However, it would be going beyond the doctrine of Categories to charge Aristotle with a substratum view of primary substance. Actually, Aristotle seems to mean by primary substance merely the commonsense notion of a living individual thing. After all, the term “thing” is metaphysically vague and its mere occurrence in a passage is not sufficient ground for inferring that Aristotle held a substratum doctrine....
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Prior Analytics (World Philosophers and Their Works)
Considerable interest has developed in Aristotle’s syllogistic as it is presented in Prior Analytics. Viewed on its own merits, apart from the additions and revisions of “traditional logic,” the doctrine of Prior Analytics is seen to be surprisingly modern and innocent of many of the charges often made against it. It lacks the refinement of contemporary functional calculi, but it nevertheless is a surprisingly sophisticated formal, axiomatic system, needing but little to make it a completely acceptable logical calculus.
A modern logical calculus includes four elements:1. A set of terms that are undefined (within the calculus) or “primitive” and that serve as a basis for defining all other terms in the system. Examples of such primitive terms in a logical calculus are “not” and “if . . . then . . . ” and the notion of a variable. 2. Formation rules that specify which expressions are to be included as well-formed and which expressions are inappropriate or not well-formed. For example, everyone recognizes implicitly that “The instructor is tardy” is a sensible English sentence and that “The stone sang a solo” is inappropriate or not well-formed. The formation rules explicitly state the conditions well-formed expressions must meet. 3. Certain axioms or postulates from which the theorems of the system are derived. Euclid’s axiom that the shortest distance between two points is a straight line is an example—taken...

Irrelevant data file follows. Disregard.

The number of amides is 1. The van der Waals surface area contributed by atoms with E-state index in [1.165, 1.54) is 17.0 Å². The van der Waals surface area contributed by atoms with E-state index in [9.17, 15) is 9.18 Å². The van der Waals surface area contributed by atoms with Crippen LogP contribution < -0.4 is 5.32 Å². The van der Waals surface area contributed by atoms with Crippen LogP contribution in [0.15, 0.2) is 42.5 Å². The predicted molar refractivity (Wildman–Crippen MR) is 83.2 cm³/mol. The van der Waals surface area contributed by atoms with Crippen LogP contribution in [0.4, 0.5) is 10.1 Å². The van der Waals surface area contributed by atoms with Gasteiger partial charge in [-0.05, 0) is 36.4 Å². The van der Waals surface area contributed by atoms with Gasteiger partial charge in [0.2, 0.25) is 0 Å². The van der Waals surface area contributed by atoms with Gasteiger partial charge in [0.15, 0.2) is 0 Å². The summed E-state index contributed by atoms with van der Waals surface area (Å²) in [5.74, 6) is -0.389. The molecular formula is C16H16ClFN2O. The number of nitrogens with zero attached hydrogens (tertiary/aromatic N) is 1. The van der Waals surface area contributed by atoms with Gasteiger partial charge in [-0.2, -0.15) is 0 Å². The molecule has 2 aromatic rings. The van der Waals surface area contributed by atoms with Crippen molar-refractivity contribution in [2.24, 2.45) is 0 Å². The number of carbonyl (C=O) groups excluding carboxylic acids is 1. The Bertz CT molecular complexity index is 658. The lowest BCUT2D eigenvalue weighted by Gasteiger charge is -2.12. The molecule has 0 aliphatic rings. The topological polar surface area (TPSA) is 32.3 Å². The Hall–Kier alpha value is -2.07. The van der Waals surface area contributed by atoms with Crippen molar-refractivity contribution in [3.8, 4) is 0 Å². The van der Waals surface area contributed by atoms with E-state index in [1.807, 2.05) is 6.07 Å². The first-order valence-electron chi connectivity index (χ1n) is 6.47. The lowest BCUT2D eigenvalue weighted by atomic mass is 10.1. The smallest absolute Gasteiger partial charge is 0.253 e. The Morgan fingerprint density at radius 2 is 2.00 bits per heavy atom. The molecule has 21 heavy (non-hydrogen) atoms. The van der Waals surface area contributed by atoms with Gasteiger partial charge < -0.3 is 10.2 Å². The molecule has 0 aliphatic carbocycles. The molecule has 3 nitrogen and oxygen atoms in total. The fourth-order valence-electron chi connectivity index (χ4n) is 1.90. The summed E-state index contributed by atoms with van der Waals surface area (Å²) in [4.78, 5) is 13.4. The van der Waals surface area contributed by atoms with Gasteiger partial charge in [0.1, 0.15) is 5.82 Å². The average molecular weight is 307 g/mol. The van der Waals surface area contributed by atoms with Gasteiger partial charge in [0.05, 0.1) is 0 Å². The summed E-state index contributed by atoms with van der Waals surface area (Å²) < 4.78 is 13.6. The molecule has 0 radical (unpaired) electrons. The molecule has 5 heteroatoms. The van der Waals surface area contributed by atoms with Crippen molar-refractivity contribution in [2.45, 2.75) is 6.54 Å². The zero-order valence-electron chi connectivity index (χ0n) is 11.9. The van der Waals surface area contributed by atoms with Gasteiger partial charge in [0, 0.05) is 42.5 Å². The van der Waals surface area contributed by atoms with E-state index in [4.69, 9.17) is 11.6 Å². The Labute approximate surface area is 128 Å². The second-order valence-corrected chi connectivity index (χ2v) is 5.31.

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Bibliography (World Philosophers and Their Works)
Ackrill, J. L. Essays on Plato and Aristotle. New York: Oxford University Press, 1997. This work contains important and insightful reflections on two of the most influential thinkers in Western philosophy.
Adler, Mortimer J. Aristotle for Everybody: Difficult Thought Made Easy. New York: Scribner’s 1997. A reliable interpreter provides an account that introduces Aristotle’s thought in accessible fashion.
Bar On, Bat-Ami, ed. Engendering Origins: Critical Feminist Readings in Plato and Aristotle. Albany: State University of New York Press, 1994. Feminist perspectives are brought to bear on Aristotle’s philosophy in significant ways.
Barnes, Jonathan. Aristotle. New York: Oxford University Press, 1982. A reliable study designed for readers who want an introduction to Aristotle’s thought.
Barnes, Jonathan, ed. The Cambridge Companion to Aristotle. New York: Cambridge University Press, 1995. An excellent guide to Aristotle’s thought, which features significant essays on major aspects of his work.
Broadie, Sarah. Ethics with Aristotle. New York: Oxford University Press, 1991. This carefully done book concentrates on Aristotle’s ethical theory and its implications.